My approach was always about providing a window into one person’s (mine) thought processes. Not to mimic me. That would make no sense in terms of learning how to think creatively. Rather, to gain sufficient insight to be able to develop that capacity in themselves.
Of course, I can provide just one example – me. But one example is enough. Because the capacity for original thought is in every one of us. It just has to be unleashed.
Evolution by natural selection has made all of us creative problem solvers. That is Homo sapiens’ great survival trick. Unfortunately, an educational system developed in the industrial age to turn innately creative humans into compliant cogs in organizations, suppresses that innate creativity, rewarding fast acquisition and retrieval of facts and rapid execution of procedures, a sad turn of events for today’s world, as summarized brilliantly by the provocative and always entertaining Sir Kenneth Robinson in the animated talk I will leave you with.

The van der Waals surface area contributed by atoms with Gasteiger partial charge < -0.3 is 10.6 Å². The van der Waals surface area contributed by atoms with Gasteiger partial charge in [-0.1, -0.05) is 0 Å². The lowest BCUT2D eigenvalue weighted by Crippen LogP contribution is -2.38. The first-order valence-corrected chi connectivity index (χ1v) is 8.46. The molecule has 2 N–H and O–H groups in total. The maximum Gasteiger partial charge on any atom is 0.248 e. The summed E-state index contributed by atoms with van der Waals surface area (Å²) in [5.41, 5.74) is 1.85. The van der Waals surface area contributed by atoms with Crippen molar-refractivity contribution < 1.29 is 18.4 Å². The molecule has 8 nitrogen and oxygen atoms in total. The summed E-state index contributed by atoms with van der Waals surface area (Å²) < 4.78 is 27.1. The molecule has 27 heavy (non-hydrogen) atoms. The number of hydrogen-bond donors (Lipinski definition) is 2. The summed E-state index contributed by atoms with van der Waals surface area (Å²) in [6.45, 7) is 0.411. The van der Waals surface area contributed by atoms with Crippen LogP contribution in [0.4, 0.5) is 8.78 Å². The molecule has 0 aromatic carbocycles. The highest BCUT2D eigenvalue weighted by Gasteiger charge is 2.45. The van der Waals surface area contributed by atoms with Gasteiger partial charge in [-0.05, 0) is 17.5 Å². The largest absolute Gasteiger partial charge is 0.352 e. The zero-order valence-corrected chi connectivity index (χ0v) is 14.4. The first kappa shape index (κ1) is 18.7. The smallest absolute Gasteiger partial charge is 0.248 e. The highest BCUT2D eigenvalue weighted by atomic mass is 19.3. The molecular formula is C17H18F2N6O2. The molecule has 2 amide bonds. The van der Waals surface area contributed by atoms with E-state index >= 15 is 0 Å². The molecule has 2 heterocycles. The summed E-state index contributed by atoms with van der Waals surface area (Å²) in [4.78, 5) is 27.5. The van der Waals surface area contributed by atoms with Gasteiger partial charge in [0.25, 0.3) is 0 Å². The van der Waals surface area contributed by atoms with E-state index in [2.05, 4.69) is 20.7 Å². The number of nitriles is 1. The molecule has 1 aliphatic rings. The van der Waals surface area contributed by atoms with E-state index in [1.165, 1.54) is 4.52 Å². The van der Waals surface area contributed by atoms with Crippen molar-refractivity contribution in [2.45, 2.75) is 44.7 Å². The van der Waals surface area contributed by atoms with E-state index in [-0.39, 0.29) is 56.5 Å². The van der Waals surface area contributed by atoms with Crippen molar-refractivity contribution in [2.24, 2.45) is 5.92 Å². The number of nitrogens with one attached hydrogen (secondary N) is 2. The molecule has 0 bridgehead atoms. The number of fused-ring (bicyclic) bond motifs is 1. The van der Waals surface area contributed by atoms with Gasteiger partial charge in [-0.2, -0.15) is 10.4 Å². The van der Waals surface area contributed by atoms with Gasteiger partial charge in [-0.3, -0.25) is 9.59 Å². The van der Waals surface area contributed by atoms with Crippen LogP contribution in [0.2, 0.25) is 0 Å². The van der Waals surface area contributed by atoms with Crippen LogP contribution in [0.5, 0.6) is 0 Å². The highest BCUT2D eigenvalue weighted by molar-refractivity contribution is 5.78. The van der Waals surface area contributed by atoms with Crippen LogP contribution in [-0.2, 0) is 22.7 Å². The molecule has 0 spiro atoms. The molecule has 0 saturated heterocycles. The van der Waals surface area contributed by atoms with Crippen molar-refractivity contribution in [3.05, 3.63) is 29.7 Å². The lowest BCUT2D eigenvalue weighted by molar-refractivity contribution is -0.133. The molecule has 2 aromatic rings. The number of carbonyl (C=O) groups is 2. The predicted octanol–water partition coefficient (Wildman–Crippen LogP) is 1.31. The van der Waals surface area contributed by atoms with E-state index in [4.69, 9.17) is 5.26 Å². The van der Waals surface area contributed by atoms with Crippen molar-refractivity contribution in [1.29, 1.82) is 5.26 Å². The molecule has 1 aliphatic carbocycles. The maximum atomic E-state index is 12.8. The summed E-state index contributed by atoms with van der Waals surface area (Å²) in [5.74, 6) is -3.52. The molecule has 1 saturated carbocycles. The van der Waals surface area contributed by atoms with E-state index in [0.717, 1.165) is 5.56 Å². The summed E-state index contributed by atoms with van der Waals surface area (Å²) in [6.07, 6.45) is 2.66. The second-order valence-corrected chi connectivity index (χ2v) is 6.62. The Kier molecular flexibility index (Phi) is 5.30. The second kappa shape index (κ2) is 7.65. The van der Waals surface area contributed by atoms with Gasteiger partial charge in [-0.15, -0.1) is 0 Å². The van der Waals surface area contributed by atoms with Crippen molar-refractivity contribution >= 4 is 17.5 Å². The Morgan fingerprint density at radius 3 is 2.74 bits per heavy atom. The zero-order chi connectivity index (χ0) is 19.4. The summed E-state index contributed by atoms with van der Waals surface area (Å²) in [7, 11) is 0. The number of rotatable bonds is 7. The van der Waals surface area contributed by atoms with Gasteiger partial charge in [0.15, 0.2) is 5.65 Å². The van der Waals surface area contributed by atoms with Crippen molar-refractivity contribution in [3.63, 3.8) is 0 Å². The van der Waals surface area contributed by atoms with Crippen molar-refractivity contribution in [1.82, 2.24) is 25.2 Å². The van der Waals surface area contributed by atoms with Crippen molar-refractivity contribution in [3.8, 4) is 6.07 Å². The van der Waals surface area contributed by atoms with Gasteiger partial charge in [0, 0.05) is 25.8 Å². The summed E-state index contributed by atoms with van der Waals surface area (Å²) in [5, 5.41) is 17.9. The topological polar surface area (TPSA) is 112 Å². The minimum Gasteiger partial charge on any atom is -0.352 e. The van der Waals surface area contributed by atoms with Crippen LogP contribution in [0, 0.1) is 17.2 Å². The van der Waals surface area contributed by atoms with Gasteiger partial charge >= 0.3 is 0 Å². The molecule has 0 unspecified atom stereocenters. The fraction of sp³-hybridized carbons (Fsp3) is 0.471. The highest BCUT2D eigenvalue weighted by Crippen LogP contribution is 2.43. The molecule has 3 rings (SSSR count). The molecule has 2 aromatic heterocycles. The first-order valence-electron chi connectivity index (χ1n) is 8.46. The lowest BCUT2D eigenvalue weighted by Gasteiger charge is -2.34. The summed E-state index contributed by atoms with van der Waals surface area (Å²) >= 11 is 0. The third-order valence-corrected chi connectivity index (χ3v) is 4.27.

Creativity is in all of us. You see it in every small child. Despite systemic education’s efforts to suppress it, it remains eager to break out. (Google dopamine.) It does not take much of a stimulus to make it (start to) happen. A ten week MOOC may seem very short. But it may be enough to initiate the process. (Google “Prison Break”.)
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Next time I’ll describe how I structure the course so that, while designed primarily to provide a framework for a community experience, it can still be useful to folks who want to use it as a resource. I’ll also say what motivated me to give a MOOC in the first place – and still does. Meanwhile, here is Sir Ken: